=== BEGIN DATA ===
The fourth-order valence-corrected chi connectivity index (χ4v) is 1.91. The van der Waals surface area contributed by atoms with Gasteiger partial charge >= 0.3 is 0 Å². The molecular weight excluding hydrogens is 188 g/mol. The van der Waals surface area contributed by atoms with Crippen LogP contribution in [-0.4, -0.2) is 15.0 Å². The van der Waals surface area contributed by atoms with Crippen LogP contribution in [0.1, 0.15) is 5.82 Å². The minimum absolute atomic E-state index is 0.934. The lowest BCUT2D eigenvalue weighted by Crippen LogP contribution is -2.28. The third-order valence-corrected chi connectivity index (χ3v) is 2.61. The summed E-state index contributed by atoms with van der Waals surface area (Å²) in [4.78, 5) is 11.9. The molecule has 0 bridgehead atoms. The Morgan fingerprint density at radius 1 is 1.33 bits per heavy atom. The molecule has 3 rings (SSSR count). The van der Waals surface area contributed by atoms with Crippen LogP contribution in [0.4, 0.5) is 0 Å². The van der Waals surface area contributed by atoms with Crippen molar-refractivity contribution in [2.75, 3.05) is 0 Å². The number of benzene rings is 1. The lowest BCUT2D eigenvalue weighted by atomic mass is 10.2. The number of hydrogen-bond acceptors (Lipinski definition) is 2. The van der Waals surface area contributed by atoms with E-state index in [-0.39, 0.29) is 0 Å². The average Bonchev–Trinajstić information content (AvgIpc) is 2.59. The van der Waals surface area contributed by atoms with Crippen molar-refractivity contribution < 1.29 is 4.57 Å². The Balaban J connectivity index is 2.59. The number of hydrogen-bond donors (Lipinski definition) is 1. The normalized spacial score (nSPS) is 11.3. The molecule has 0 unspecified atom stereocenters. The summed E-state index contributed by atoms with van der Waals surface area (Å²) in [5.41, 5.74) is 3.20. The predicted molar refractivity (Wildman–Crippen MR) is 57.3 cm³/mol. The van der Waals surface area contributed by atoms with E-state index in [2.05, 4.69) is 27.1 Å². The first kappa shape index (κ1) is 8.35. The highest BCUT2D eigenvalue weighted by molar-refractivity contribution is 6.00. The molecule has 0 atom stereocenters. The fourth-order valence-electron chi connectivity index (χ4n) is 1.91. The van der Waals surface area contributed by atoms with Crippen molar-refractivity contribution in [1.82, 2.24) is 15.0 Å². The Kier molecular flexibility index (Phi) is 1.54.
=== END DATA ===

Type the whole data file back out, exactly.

The fourth-order valence-corrected chi connectivity index (χ4v) is 1.91. The van der Waals surface area contributed by atoms with Gasteiger partial charge >= 0.3 is 0 Å². The molecular weight excluding hydrogens is 188 g/mol. The van der Waals surface area contributed by atoms with Crippen LogP contribution in [-0.4, -0.2) is 15.0 Å². The van der Waals surface area contributed by atoms with Crippen LogP contribution in [0.1, 0.15) is 5.82 Å². The minimum absolute atomic E-state index is 0.934. The lowest BCUT2D eigenvalue weighted by Crippen LogP contribution is -2.28. The third-order valence-corrected chi connectivity index (χ3v) is 2.61. The summed E-state index contributed by atoms with van der Waals surface area (Å²) in [4.78, 5) is 11.9. The molecule has 0 bridgehead atoms. The Morgan fingerprint density at radius 1 is 1.33 bits per heavy atom. The molecule has 3 rings (SSSR count). The van der Waals surface area contributed by atoms with Crippen LogP contribution in [0.4, 0.5) is 0 Å². The van der Waals surface area contributed by atoms with Crippen molar-refractivity contribution in [2.75, 3.05) is 0 Å². The number of benzene rings is 1. The lowest BCUT2D eigenvalue weighted by atomic mass is 10.2. The number of hydrogen-bond acceptors (Lipinski definition) is 2. The van der Waals surface area contributed by atoms with E-state index in [-0.39, 0.29) is 0 Å². The average Bonchev–Trinajstić information content (AvgIpc) is 2.59. The van der Waals surface area contributed by atoms with Crippen molar-refractivity contribution < 1.29 is 4.57 Å². The Balaban J connectivity index is 2.59. The number of hydrogen-bond donors (Lipinski definition) is 1. The normalized spacial score (nSPS) is 11.3. The molecule has 0 unspecified atom stereocenters. The summed E-state index contributed by atoms with van der Waals surface area (Å²) in [5.41, 5.74) is 3.20. The predicted molar refractivity (Wildman–Crippen MR) is 57.3 cm³/mol. The van der Waals surface area contributed by atoms with E-state index in [2.05, 4.69) is 27.1 Å². The first kappa shape index (κ1) is 8.35. The highest BCUT2D eigenvalue weighted by molar-refractivity contribution is 6.00. The molecule has 0 atom stereocenters. The fourth-order valence-electron chi connectivity index (χ4n) is 1.91. The van der Waals surface area contributed by atoms with Crippen molar-refractivity contribution in [1.82, 2.24) is 15.0 Å². The Kier molecular flexibility index (Phi) is 1.54.